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Ford invests $75 Mill. in order to
prepare its Michigan Truck Plant for small car production
The plant will begin converting its
body shop in November when the tooling and equipment specific to
the Ford Expedition and Lincoln Navigator will be disassembled
and transferred to Kentucky Truck Plant, which begins producing
the large SUVs in the second quarter of 2009.
The move paves the way for Michigan
Truck to convert to a car plant that will begin producing global
C-car based vehicles in 2010.
In the interim, the plant’s 1,000
employees will be transferred next door to Wayne Assembly Plant
where a third crew will be added in January to accommodate
increased production of the hot-selling Ford Focus. When
completed, Michigan Truck’s flexibility will allow it to augment
current Ford Focus production if necessary.
Michigan Truck is one of three truck
and SUV plants in North America that will be converted to build
small fuel-efficient compact and subcompact vehicles.
In 2010, Cuautitlan Assembly, which currently produces F-Series
pickups, will begin building the new Fiesta subcompact car for
North America. Louisville Assembly, home of the Ford Explorer
mid-size SUV, is slated to start production of yet more unique
small vehicles from the automaker’s global C-car platform the
At the heart of this manufacturing
transformation is a flexible operation, which uses
reprogrammable tooling in the body shop, standardized equipment
in the paint shop and common-build sequence in final assembly,
enabling production of multiple models in the same plant.
Aiding the implementation of flexible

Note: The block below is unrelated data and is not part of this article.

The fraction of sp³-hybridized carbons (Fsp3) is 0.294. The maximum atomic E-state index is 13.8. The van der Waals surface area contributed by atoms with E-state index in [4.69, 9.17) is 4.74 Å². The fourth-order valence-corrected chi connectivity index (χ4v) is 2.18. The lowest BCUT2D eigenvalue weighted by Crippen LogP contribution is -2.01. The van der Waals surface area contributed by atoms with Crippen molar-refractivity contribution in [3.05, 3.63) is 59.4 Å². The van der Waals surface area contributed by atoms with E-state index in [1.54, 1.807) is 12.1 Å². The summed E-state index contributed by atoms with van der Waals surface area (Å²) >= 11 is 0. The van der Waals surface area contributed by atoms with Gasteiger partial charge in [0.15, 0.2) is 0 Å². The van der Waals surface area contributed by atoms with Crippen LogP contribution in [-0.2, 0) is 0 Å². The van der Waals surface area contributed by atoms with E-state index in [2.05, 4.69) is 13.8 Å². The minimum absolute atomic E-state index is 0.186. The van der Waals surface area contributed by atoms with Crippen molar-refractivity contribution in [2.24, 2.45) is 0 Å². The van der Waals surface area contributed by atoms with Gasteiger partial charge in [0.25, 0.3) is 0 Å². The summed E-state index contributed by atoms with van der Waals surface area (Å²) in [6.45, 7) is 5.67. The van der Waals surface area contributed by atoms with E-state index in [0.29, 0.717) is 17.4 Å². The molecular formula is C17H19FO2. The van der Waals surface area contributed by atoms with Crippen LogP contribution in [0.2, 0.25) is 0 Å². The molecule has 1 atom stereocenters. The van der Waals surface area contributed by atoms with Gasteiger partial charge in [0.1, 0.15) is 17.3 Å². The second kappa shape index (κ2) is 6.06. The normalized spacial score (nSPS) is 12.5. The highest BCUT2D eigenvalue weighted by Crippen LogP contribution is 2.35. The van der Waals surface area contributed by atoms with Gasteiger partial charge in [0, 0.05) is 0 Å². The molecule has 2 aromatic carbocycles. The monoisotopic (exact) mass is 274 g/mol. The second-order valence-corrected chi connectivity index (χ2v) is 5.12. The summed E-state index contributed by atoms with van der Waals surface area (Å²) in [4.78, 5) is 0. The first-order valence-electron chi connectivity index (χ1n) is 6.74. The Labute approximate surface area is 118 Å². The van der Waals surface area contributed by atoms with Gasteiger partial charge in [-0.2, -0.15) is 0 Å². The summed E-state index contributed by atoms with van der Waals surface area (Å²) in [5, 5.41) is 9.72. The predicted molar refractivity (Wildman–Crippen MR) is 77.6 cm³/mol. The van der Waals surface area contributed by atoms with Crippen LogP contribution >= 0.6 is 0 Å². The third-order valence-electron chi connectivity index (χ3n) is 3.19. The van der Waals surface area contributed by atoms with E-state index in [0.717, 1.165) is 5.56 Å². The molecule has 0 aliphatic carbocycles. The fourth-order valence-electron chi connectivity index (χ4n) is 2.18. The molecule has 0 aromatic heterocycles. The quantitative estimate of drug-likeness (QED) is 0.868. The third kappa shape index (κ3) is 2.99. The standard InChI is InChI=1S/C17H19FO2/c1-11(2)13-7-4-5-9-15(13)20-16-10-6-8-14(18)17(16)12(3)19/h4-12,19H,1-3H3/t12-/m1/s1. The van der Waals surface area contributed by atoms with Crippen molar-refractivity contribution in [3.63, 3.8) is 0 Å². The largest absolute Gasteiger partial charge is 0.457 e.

manufacturing is Ford’s industry-leading virtual manufacturing
technology. In the virtual world, engineers and plant operators
evaluate tooling and product interfaces before costly
installations are made on the plant floor. This method of
collaboration improves launch quality and enables speed of
In a flexible body shop, at least 80 percent of
the robotic equipment can be reprogrammed to weld various sized
vehicles. This “non-product specific” equipment gives the body shop its
flexibility and provides more efficient use of the facility.
In 2005, Ford invested $300 million in Michigan
Truck to build a new, flexible body shop. That investment will help
streamline the conversion to small vehicles and will require an
additional body shop investment of approximately $75 million. This is
part of a larger investment planned for the plant. Meanwhile, Ford
continues to work with state and local governments on the scope of
Today, nearly 87 percent of Ford’s assembly
plants around the world have flexible body shops. By 2012, the number
will grow to 100 percent.
(August 22, 2008)